album reviews

7", 10", 12" reviews

compilation reviews

remix reviews


Die Roboter Rubato
Piano Interpretations of Kraftwerk Titles
- Judson Kilpatrick

In URB, January 1997.


Label: Comatonse/Mille Plateaux (import)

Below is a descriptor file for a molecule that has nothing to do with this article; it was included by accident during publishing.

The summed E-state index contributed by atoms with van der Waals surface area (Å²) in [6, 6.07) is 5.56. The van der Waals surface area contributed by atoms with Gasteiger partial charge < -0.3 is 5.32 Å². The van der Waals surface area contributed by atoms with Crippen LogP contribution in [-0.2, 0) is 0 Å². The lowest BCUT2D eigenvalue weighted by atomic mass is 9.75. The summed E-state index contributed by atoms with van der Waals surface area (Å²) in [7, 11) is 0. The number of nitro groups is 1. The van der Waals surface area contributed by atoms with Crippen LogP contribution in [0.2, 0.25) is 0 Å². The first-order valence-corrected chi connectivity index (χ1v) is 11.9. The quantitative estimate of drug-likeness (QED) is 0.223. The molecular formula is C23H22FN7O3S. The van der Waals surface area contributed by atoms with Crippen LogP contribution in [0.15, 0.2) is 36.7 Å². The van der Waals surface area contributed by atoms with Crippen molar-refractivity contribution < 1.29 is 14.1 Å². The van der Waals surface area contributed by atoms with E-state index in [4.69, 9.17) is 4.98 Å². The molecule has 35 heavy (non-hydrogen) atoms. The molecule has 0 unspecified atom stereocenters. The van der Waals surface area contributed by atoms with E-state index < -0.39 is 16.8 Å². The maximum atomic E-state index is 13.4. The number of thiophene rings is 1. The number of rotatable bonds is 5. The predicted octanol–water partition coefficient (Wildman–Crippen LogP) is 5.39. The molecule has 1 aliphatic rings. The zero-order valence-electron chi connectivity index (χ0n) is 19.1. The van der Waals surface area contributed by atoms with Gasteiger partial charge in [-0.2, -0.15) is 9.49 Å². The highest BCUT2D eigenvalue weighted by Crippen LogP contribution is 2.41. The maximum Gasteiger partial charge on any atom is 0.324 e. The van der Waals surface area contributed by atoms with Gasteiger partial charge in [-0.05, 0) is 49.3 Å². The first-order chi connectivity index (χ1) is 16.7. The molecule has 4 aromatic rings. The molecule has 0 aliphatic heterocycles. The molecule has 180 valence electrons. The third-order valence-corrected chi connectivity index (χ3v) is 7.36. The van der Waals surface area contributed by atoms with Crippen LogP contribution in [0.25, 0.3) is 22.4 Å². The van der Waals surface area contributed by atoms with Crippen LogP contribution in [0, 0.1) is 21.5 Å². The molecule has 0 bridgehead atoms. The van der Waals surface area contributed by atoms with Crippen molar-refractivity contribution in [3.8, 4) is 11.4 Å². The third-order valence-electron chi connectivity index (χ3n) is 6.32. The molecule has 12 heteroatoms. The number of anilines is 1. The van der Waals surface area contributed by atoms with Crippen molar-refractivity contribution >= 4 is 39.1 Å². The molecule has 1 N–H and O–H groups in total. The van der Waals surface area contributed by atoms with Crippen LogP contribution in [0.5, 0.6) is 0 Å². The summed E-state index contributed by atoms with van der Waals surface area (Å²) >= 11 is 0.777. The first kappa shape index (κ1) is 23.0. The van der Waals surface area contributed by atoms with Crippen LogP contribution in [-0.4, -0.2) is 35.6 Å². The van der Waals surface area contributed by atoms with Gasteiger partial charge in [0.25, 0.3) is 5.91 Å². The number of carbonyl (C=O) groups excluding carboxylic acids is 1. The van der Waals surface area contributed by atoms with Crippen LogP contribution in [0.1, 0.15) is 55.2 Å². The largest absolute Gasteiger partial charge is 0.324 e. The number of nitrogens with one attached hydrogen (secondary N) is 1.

The title really says it all. In these ten piano solos, Thaemlitz deconstructs and reinterprets the melodies from various Kraftwerk songs, ranging from "Ruckzuck" off their very first album to "Techno Pop" from 1986's "Electric Cafe." As Thaemlitz puts it in his detailed liner notes, "Consistency of tempo and key, trademarks of Kraftwerk's compositions, are often abandoned. Melodies become obscured, warped and inverted, lost then found, only to be lost again. The piano sound itself is digitally processed with intrusive noise and flooding resonance taking the place of Kraftwerk's meticulous clarity of technique." The result is completely antithetical to the original material. Where Kraftwerk built complex compositions by juxtaposing layers of machine-made rhythms and simple synthesizer lines, Thaemlitz creates linear structures, using thunderous runs, tremulous pauses and sharp attacks to set a variety of moods within each piece. And where Kraftwerk utilized the latest sounds their technology could offer to simulate a "computer world," Thaemlitz's technologies recreate the age-old acoustic sound of the instrument most closely identified with human composers. It's not, by any means, dance music, and it's not really "ambient" in the updated use of the term. But it is a rather beautiful experiment, and it's accompanied by some interesting in-depth analyses of Kraftwerk's famously minimalist lyrics and music.